August 7, 2012 at 12:23

Ilusis on Skyrise Runner

Tell us about Ilusis Games history

Ilusis is a game studio based in Belo Horizonte, Brazil.

We have a strong team committed to bring stunning visuals to mobile, with fun and challenging games that can be played by everyone.

Our company started with PC and handheld games, we work with outsourcing and advergames sometimes but our core was always about developing original ideas and IPs. Now we’re focused in developing these ideas for mobile platforms.

Which games are you most influenced by?

We are greatly influenced by casual games, not only mobile ones but also games for PC and console that are fun for everyone, especially Mario Kart, Plants vs Zombies, Fruit Ninja, Jet pack Joyride and a lot of other games.

There are a lot of great games out there. We like to see the ones that have fresh and innovative gameplay and also ones that take a simple core mechanic that’s used at its best to make a fun and engaging experience.  

What has your experience been of developing for mobile?

We started our story by developing for PC, then going for handheld console and now we are focused in mobile development. Developing for mobile has its own challenges but we feel that we can reach a broad range of players and that is great!

Our first mobile game was a more traditional one and now we have started creating new games with simpler and engaging gameplay, exploring different ideas. Skyrise Runner is one of these games.

skyrise_bird1.jpg skyrise_bird2.jpg

Skyrise Runner has a strong plot and backdrop for a mobile title. How was that developed? What where the major influences on design?

skyriseconcept_01.jpgWe started by thinking about creating a game based on nature preservation and blending it with a mystical setting. This kind of mix has been done in various ways before and made great references for our game. Elves, druids, some movies like Hayao Miyazaki’s “Nausicaa” and “The Dark Crystal” were big inspirations.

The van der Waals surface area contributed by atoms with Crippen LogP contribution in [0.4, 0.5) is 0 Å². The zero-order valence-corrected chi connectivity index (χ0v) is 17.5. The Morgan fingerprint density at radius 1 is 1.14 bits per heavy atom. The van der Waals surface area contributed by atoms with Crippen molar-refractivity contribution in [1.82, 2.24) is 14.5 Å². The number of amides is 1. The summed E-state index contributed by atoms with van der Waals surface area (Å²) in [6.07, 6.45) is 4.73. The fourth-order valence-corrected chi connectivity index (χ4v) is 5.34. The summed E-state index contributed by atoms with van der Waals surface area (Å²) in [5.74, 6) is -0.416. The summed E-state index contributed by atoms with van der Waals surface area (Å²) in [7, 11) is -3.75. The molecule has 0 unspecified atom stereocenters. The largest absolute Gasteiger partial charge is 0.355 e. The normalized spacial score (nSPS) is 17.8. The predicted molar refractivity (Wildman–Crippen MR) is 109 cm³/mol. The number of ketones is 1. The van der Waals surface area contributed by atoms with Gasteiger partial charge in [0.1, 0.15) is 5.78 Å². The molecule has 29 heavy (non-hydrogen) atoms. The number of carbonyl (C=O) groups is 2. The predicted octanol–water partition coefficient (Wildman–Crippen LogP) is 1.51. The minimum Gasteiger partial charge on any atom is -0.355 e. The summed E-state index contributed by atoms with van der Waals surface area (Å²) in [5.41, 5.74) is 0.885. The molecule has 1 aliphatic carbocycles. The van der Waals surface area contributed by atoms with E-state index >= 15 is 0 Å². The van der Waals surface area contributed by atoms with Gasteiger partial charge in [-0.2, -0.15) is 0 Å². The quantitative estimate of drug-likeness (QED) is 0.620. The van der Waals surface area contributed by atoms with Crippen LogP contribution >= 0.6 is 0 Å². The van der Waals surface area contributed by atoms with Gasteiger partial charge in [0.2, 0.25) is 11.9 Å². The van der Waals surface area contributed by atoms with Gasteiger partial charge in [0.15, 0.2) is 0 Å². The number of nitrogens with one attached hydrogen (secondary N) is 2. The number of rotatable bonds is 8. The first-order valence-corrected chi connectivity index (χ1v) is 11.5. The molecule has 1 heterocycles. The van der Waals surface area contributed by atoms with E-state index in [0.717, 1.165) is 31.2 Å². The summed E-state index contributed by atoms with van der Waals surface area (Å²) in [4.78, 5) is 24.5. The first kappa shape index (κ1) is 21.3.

We played with some colour schemes and felt that the maincharacter should be able to stand out in the rich and colourful backdrops. He started with a more human like skin tone before becoming the “purple hero” of the game.

The gameplay had incredible flow and doesn't have that sense of unfairness that sometime comes with endless runners that can make players frustrated. How did you get that balance between challenge and fun right?

That is surely the greatest challenge with the endless runner genre! Not all people have the same reflex skills, and although it’s fun to strive and get a better ranking and challenge your friends, it should seem fair and natural to everyone. 

There are some key factors to achieve this; the first one is that the game should be accessible for the first time player. It starts easy enough for the player understand and get used to the controls. Our interactive tutorial is essential too, but of course with the option to skip it!

The second is about progression. The rate that the speed and difficult increases needs to be well balanced to keep the player in the flow so the game never feels too boring or demanding. The player has access to new items as they keep playing the game and get better at it. Our play-testing was essential to tune the progression.

The third thing is pacing. Moments of intense action are balanced with some tension releasing times so the player doesn’t feel overwhelmed.


What are you guys working on next?

Right now we are working in some more mobile projects but there isn’t much we can tell you at the moment!

In one of our projects the gameplay is focused in the use of different touch gestures. We think this will be a new take in what is otherwise common gameplay and we think it will be great! This game will use the touch screen to more than merely replicate a button’s behaviour and this is perfect for mobile. Keep in touch as we can tell you more about it soon!





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